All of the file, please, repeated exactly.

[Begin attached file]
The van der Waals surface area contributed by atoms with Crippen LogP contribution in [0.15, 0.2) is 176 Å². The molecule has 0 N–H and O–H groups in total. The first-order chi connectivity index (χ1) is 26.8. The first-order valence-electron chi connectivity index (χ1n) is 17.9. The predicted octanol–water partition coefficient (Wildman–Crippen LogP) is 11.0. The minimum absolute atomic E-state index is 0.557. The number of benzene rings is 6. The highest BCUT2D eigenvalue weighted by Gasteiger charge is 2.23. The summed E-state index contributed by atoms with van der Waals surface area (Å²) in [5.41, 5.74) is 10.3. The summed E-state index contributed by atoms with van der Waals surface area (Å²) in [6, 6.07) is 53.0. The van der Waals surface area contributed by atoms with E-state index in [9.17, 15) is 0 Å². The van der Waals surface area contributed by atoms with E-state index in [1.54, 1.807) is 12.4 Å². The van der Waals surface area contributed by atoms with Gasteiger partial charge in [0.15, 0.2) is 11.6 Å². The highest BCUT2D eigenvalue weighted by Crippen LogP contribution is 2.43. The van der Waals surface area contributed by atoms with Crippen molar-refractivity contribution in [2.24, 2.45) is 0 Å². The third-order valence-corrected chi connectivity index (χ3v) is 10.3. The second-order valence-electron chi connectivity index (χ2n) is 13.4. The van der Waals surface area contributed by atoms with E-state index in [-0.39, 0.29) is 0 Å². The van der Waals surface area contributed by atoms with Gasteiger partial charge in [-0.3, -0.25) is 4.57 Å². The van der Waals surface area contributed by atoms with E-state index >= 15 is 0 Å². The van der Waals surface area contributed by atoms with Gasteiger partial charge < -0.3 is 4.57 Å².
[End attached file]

The van der Waals surface area contributed by atoms with Crippen LogP contribution in [0.15, 0.2) is 176 Å². The molecule has 0 N–H and O–H groups in total. The first-order chi connectivity index (χ1) is 26.8. The first-order valence-electron chi connectivity index (χ1n) is 17.9. The predicted octanol–water partition coefficient (Wildman–Crippen LogP) is 11.0. The minimum absolute atomic E-state index is 0.557. The number of benzene rings is 6. The highest BCUT2D eigenvalue weighted by Gasteiger charge is 2.23. The summed E-state index contributed by atoms with van der Waals surface area (Å²) in [5.41, 5.74) is 10.3. The summed E-state index contributed by atoms with van der Waals surface area (Å²) in [6, 6.07) is 53.0. The van der Waals surface area contributed by atoms with E-state index in [9.17, 15) is 0 Å². The van der Waals surface area contributed by atoms with E-state index in [1.54, 1.807) is 12.4 Å². The van der Waals surface area contributed by atoms with Gasteiger partial charge in [0.15, 0.2) is 11.6 Å². The highest BCUT2D eigenvalue weighted by Crippen LogP contribution is 2.43. The van der Waals surface area contributed by atoms with Crippen molar-refractivity contribution in [2.24, 2.45) is 0 Å². The third-order valence-corrected chi connectivity index (χ3v) is 10.3. The second-order valence-electron chi connectivity index (χ2n) is 13.4. The van der Waals surface area contributed by atoms with E-state index in [-0.39, 0.29) is 0 Å². The van der Waals surface area contributed by atoms with Gasteiger partial charge in [-0.3, -0.25) is 4.57 Å². The van der Waals surface area contributed by atoms with E-state index >= 15 is 0 Å². The van der Waals surface area contributed by atoms with Gasteiger partial charge < -0.3 is 4.57 Å².